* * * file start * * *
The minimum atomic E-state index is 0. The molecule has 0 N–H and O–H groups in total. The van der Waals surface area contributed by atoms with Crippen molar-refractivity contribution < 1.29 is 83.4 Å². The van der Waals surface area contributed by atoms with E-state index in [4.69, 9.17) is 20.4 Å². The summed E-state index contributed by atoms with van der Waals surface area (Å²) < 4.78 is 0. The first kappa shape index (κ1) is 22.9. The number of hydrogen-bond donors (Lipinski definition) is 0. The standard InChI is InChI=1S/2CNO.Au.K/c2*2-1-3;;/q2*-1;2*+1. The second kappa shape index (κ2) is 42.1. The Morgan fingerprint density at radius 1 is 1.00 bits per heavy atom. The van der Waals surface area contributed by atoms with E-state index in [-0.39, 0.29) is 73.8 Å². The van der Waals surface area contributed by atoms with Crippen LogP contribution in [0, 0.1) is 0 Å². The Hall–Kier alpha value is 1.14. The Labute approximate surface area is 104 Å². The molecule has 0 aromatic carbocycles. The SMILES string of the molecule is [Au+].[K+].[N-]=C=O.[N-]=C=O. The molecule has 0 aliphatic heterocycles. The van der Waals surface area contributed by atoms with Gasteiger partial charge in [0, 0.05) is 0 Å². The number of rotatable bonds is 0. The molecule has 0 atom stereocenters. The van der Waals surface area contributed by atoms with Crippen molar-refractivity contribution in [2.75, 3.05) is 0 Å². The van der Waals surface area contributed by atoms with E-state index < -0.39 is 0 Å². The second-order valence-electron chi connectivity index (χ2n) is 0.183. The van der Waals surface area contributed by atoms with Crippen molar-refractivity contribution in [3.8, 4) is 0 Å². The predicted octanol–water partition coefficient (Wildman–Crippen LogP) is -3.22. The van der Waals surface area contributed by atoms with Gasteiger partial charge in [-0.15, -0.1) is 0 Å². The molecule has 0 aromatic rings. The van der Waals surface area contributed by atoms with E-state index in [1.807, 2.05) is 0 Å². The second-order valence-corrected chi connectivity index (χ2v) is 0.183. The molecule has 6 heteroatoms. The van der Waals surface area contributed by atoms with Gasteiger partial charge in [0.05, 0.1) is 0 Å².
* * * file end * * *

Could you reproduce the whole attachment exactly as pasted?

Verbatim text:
The minimum atomic E-state index is 0. The molecule has 0 N–H and O–H groups in total. The van der Waals surface area contributed by atoms with Crippen molar-refractivity contribution < 1.29 is 83.4 Å². The van der Waals surface area contributed by atoms with E-state index in [4.69, 9.17) is 20.4 Å². The summed E-state index contributed by atoms with van der Waals surface area (Å²) < 4.78 is 0. The first kappa shape index (κ1) is 22.9. The number of hydrogen-bond donors (Lipinski definition) is 0. The standard InChI is InChI=1S/2CNO.Au.K/c2*2-1-3;;/q2*-1;2*+1. The second kappa shape index (κ2) is 42.1. The Morgan fingerprint density at radius 1 is 1.00 bits per heavy atom. The van der Waals surface area contributed by atoms with E-state index in [-0.39, 0.29) is 73.8 Å². The van der Waals surface area contributed by atoms with Crippen LogP contribution in [0, 0.1) is 0 Å². The Hall–Kier alpha value is 1.14. The Labute approximate surface area is 104 Å². The molecule has 0 aromatic carbocycles. The SMILES string of the molecule is [Au+].[K+].[N-]=C=O.[N-]=C=O. The molecule has 0 aliphatic heterocycles. The van der Waals surface area contributed by atoms with Gasteiger partial charge in [0, 0.05) is 0 Å². The number of rotatable bonds is 0. The molecule has 0 atom stereocenters. The van der Waals surface area contributed by atoms with Crippen molar-refractivity contribution in [2.75, 3.05) is 0 Å². The van der Waals surface area contributed by atoms with E-state index < -0.39 is 0 Å². The second-order valence-electron chi connectivity index (χ2n) is 0.183. The van der Waals surface area contributed by atoms with Crippen molar-refractivity contribution in [3.8, 4) is 0 Å². The predicted octanol–water partition coefficient (Wildman–Crippen LogP) is -3.22. The van der Waals surface area contributed by atoms with Gasteiger partial charge in [-0.15, -0.1) is 0 Å². The molecule has 0 aromatic rings. The van der Waals surface area contributed by atoms with E-state index in [1.807, 2.05) is 0 Å². The second-order valence-corrected chi connectivity index (χ2v) is 0.183. The molecule has 6 heteroatoms. The van der Waals surface area contributed by atoms with Gasteiger partial charge in [0.05, 0.1) is 0 Å².